And honestly, He is the only one who has actual control over when it happens, and who it happens with.

Third, it’s worth spending the time you have during your season of singleness to prepare.

This is perhaps this is the hardest because you have to do it while often sad and often lonely. But I believed in my heart of hearts that it was going to happen one day. Eventually, I would meet someone. And she would be so amazing. And I would have someone to spend Valentine’s Day with. And the wait would be worth it.

And so I just wanted to be ready.

Yes, every year for what seemed like forever it was another Christmas, and birthday, and Valentine’s Day where I felt that gnawing, painful ache in the pit of my stomach that surfaces when you realize you are alone romantically. And so I tried to push that down and sought to busy myself in preparation by working on my character and my career and my fitness and my heart. You know, all the things I do have control over. I’ve written extensively about what to do while waiting, and I cannot emphasize how much it has mattered. If you struggle with drumming up the motivation to prepare, ask God for help. I don’t know if you’ll meet someone next month, or next year, or in five years, but when it happens, I want you to be ready so you can avoid the major problems that burn relationships and marriages down to the ground.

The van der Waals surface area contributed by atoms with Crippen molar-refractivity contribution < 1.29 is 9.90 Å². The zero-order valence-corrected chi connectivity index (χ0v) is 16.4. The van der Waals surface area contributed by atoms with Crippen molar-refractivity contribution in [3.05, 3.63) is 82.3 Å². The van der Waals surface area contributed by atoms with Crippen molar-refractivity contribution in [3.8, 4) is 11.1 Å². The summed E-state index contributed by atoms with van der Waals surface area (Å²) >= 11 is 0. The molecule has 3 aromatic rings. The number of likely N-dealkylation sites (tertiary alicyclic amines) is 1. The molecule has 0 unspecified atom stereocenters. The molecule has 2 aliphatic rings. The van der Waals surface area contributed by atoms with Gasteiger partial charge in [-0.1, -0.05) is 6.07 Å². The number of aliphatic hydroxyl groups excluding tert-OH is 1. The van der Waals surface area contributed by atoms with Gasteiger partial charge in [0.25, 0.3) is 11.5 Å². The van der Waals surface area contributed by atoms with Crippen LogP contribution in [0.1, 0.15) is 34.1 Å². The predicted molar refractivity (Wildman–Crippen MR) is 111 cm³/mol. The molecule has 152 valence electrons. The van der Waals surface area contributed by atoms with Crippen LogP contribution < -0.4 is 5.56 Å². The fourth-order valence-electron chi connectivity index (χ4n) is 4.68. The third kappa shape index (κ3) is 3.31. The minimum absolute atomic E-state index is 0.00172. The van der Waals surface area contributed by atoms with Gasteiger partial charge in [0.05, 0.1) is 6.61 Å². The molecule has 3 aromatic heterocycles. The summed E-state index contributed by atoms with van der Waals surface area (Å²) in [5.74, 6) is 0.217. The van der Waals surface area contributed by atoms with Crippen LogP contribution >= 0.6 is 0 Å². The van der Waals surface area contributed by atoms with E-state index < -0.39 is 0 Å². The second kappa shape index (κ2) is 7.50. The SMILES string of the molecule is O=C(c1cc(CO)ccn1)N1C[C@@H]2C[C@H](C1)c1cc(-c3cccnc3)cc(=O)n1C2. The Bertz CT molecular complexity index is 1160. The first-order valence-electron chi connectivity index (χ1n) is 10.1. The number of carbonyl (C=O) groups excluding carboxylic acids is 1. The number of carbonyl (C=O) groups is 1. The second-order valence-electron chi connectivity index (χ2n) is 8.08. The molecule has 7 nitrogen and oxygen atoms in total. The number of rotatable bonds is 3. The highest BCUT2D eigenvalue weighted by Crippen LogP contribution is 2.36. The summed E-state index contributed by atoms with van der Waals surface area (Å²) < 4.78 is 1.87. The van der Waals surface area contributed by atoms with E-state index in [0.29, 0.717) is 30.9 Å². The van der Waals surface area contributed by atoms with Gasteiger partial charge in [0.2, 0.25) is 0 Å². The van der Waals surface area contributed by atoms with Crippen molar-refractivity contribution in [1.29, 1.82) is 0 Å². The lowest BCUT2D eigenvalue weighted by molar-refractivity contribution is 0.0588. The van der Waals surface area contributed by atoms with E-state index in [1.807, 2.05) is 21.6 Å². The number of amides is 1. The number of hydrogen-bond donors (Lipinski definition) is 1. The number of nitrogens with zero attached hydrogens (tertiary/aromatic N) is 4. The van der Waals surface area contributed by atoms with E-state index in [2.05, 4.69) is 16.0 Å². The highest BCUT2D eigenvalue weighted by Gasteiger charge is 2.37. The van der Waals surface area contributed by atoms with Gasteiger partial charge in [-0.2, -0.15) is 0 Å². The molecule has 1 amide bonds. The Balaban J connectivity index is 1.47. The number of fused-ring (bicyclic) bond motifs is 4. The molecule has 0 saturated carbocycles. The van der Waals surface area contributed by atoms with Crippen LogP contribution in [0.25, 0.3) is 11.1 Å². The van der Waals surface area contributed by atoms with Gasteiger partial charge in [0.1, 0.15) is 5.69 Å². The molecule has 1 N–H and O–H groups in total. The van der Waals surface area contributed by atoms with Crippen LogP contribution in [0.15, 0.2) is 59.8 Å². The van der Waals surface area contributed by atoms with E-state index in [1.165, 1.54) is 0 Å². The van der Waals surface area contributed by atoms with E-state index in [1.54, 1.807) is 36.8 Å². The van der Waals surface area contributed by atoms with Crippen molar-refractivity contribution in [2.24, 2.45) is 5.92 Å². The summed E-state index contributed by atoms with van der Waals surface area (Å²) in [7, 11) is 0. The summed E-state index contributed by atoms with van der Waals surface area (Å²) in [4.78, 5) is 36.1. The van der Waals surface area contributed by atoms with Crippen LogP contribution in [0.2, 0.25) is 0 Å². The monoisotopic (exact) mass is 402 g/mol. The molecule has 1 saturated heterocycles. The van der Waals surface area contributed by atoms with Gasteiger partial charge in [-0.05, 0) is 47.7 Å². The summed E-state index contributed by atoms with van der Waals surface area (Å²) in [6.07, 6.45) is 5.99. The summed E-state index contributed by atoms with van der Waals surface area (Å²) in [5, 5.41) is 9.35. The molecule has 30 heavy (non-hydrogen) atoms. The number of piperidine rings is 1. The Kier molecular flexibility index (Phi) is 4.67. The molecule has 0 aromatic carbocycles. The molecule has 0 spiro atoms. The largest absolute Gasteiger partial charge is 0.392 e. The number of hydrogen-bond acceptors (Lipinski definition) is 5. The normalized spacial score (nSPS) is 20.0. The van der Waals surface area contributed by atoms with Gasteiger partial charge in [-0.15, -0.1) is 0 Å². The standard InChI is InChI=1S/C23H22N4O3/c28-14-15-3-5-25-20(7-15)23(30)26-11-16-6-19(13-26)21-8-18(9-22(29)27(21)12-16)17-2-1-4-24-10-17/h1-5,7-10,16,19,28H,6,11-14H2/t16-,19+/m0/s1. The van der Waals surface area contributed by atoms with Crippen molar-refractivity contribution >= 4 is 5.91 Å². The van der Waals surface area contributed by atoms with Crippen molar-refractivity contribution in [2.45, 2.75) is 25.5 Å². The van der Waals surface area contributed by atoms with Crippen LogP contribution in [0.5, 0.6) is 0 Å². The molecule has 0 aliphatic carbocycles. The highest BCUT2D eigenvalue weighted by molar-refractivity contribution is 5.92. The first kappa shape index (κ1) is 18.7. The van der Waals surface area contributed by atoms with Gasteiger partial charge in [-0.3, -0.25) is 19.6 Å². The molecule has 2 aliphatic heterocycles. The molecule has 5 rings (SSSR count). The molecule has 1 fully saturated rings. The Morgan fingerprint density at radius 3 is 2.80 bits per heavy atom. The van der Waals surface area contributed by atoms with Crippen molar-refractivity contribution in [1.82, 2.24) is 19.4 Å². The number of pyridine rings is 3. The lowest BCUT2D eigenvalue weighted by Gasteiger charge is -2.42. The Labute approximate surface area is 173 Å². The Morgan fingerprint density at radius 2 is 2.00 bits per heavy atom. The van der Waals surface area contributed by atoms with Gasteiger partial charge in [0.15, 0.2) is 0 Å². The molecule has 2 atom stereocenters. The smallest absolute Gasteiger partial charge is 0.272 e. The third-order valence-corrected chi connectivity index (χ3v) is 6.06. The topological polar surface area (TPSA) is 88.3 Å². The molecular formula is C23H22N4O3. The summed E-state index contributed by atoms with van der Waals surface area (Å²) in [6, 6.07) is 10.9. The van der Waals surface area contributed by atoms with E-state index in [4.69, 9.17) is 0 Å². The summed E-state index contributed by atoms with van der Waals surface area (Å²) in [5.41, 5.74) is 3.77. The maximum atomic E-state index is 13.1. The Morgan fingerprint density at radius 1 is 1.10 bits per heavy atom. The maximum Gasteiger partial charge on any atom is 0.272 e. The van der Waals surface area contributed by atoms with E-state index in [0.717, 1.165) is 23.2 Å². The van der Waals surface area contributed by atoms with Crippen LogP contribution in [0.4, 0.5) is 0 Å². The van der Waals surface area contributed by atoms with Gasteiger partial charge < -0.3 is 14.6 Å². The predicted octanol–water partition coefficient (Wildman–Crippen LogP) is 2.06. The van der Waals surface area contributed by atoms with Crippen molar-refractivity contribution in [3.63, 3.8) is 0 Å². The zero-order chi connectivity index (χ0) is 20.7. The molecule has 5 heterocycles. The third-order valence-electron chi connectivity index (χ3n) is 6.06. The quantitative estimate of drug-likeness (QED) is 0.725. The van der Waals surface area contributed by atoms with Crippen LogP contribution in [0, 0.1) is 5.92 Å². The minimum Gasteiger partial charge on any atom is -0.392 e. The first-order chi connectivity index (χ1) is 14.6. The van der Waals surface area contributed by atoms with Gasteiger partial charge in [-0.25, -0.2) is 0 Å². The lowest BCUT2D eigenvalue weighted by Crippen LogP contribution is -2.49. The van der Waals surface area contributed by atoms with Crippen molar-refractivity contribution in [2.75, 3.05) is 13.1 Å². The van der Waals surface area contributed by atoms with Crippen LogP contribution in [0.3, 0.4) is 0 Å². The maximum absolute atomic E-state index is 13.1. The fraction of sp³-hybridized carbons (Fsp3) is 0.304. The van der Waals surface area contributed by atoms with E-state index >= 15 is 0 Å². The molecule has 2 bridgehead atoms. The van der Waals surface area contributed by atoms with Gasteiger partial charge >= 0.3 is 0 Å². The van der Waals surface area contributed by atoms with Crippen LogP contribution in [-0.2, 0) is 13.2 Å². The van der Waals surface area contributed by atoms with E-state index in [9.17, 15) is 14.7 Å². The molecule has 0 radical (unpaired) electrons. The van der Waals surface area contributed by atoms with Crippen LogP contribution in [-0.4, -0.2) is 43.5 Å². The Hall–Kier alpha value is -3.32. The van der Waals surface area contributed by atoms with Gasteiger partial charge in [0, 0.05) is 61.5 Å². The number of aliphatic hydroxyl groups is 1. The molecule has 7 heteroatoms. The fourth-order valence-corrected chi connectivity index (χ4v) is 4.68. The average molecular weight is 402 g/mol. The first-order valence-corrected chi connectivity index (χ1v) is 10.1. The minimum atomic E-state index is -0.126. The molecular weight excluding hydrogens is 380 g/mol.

Fourth, try to keep believing.

You might say, “It may never happen. There’s no guarantee I won’t remain single for the rest of my life.” You’re right. I can’t promise that it will happen. But I feel that we can – and should – have hope for the things that we want, the things that are on our hearts (which often are placed there by Him). I don’t think we should repress or kill our desires simply to avoid the potential of pain or hope deferred. I feel like that’s cowardly, and unhealthy, and faithless. I know that most of us are familiar with Jeremiah 29:11, and I just love God’s words in the Message translation: “I know what I’m doing. I have it all planned out—plans to take care of you, not abandon you, plans to give you the future you hope for.”